Unannotated and unformatted, this is a one-liner that can fetch a file via HTTP (assuming no authentication or proxying is needed). It was written to show that a basic Linux From Scratch system does include all you need to do this, since all you need is bash.
It is presented here as an example of how bash's tcp socket handling can be used. As written, it'll download links-2.1pre1 for you, then you'll have a real browser to go download new things with.
(echo -e "GET /~clock/twibright/download/links-2.1pre1.tar.bz2 HTTP/0.9\r\n\r\n" \
1>&3 & cat 0<&3) 3<> /dev/tcp/atrey.karlin.mff.cuni.cz/80 \
| (read i; while [ "$(echo $i | tr -d '\r')" != "" ]; \
do read i; done; cat) > links-2.1pre1.tar.bz2
To explain how this works, I'll first explain what it's trying to do, then break it into sections to show how it accomplishes that.
To download something by HTTP, you must connect to the server, send an HTTP request (such as "GET / HTTP/0.9") followed by any other HTTP headers you wish to specify, followed by a blank line. The HTTP server should then respond with a status code and explanation (eg. "200 OK"), some other HTTP headers, a blank line, then the content.
In bash, it's quite easy to open a network socket, since it presents a virtual file interface to them at /dev/tcp/<server name>/<port>. So we could echo the HTTP request to /dev/tcp/atrey.karlin.mff.cuni.cz/80 to contact atrey.karlin.mff.cuni.cz on port 80. However, each separate operation on a /dev/tcp file creates a new connection and closes it at the end. We need to keep the same connection and read the response from it.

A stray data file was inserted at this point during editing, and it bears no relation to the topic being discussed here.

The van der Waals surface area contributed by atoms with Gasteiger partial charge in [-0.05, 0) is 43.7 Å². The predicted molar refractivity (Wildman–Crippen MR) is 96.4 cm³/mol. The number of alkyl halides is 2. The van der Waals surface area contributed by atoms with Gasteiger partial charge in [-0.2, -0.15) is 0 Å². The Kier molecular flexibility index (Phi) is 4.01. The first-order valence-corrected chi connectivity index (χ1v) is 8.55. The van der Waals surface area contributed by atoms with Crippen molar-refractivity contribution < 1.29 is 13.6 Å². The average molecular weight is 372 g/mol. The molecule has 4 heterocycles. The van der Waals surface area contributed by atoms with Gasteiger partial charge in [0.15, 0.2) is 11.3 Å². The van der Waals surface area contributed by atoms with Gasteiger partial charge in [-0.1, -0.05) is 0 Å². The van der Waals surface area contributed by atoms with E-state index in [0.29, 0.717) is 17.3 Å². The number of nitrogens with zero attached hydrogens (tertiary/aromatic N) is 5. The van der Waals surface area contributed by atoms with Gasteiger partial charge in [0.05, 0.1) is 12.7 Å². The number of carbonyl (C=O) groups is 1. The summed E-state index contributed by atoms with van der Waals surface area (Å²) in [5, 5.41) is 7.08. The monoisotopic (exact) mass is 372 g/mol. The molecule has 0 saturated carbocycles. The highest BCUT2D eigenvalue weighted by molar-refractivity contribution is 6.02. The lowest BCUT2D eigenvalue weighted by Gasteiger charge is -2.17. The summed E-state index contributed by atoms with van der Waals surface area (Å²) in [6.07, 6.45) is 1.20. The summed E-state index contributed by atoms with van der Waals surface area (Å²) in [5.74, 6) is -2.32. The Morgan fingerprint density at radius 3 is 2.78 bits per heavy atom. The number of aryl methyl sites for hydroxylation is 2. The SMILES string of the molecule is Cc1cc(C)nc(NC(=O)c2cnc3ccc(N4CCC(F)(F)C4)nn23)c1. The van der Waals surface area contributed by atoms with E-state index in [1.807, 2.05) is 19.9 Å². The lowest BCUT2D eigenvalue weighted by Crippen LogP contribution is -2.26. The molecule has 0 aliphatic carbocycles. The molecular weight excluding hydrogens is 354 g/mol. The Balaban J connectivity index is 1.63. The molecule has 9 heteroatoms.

This is accomplished by creating a new subshell, and setting up fd 3 to read and write from the socket:
( ... ) 3<> /dev/tcp/server/port
Now the two commands in the subshell must run concurrently, so the echo is followed by an ampersand to have it run in the background, and its output is redirected to fd 3 (1>&3). Meanwhile, we use cat to take input from fd 3 (0<&3), and show it on stdout.
The output from this whole section is the complete response from the server.
The rest is pretty easy; we pipe the output of that into a loop which reads the HTTP headers until there's a blank line, then uses cat to pass the rest through, and redirect this to the file.
Of course, there's no error handling; if the server returns a "404 Not found", the file will contain the HTML for the error page, rather than the downloaded file, but it IS just a one liner, after all.